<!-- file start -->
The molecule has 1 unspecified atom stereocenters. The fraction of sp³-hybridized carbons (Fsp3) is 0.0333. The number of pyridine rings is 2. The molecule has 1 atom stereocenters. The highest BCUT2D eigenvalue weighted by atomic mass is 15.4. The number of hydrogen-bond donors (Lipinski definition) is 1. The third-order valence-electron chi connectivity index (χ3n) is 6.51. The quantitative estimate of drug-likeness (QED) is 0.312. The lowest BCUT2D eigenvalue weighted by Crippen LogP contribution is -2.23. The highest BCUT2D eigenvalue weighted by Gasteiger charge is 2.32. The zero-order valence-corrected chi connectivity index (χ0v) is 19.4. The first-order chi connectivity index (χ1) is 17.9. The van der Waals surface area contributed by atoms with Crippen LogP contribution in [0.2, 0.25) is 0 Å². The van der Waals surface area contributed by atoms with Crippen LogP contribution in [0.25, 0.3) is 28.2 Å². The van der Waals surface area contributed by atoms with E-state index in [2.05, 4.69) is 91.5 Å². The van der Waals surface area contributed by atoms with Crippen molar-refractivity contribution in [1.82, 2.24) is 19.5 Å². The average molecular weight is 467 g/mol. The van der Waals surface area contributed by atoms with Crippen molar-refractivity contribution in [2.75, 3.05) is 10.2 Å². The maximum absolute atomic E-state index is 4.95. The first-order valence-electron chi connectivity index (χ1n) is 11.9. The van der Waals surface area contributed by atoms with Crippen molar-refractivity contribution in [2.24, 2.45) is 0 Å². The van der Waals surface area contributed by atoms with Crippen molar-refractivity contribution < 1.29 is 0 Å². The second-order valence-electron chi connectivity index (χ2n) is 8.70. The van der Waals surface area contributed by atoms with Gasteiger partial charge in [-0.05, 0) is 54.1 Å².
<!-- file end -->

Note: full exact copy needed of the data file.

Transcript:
The molecule has 1 unspecified atom stereocenters. The fraction of sp³-hybridized carbons (Fsp3) is 0.0333. The number of pyridine rings is 2. The molecule has 1 atom stereocenters. The highest BCUT2D eigenvalue weighted by atomic mass is 15.4. The number of hydrogen-bond donors (Lipinski definition) is 1. The third-order valence-electron chi connectivity index (χ3n) is 6.51. The quantitative estimate of drug-likeness (QED) is 0.312. The lowest BCUT2D eigenvalue weighted by Crippen LogP contribution is -2.23. The highest BCUT2D eigenvalue weighted by Gasteiger charge is 2.32. The zero-order valence-corrected chi connectivity index (χ0v) is 19.4. The first-order chi connectivity index (χ1) is 17.9. The van der Waals surface area contributed by atoms with Crippen LogP contribution in [0.2, 0.25) is 0 Å². The van der Waals surface area contributed by atoms with Crippen LogP contribution in [0.25, 0.3) is 28.2 Å². The van der Waals surface area contributed by atoms with E-state index in [2.05, 4.69) is 91.5 Å². The van der Waals surface area contributed by atoms with Crippen molar-refractivity contribution in [1.82, 2.24) is 19.5 Å². The average molecular weight is 467 g/mol. The van der Waals surface area contributed by atoms with Crippen molar-refractivity contribution in [2.75, 3.05) is 10.2 Å². The maximum absolute atomic E-state index is 4.95. The first-order valence-electron chi connectivity index (χ1n) is 11.9. The van der Waals surface area contributed by atoms with Crippen molar-refractivity contribution in [2.24, 2.45) is 0 Å². The van der Waals surface area contributed by atoms with Crippen molar-refractivity contribution < 1.29 is 0 Å². The second-order valence-electron chi connectivity index (χ2n) is 8.70. The van der Waals surface area contributed by atoms with Gasteiger partial charge in [-0.05, 0) is 54.1 Å².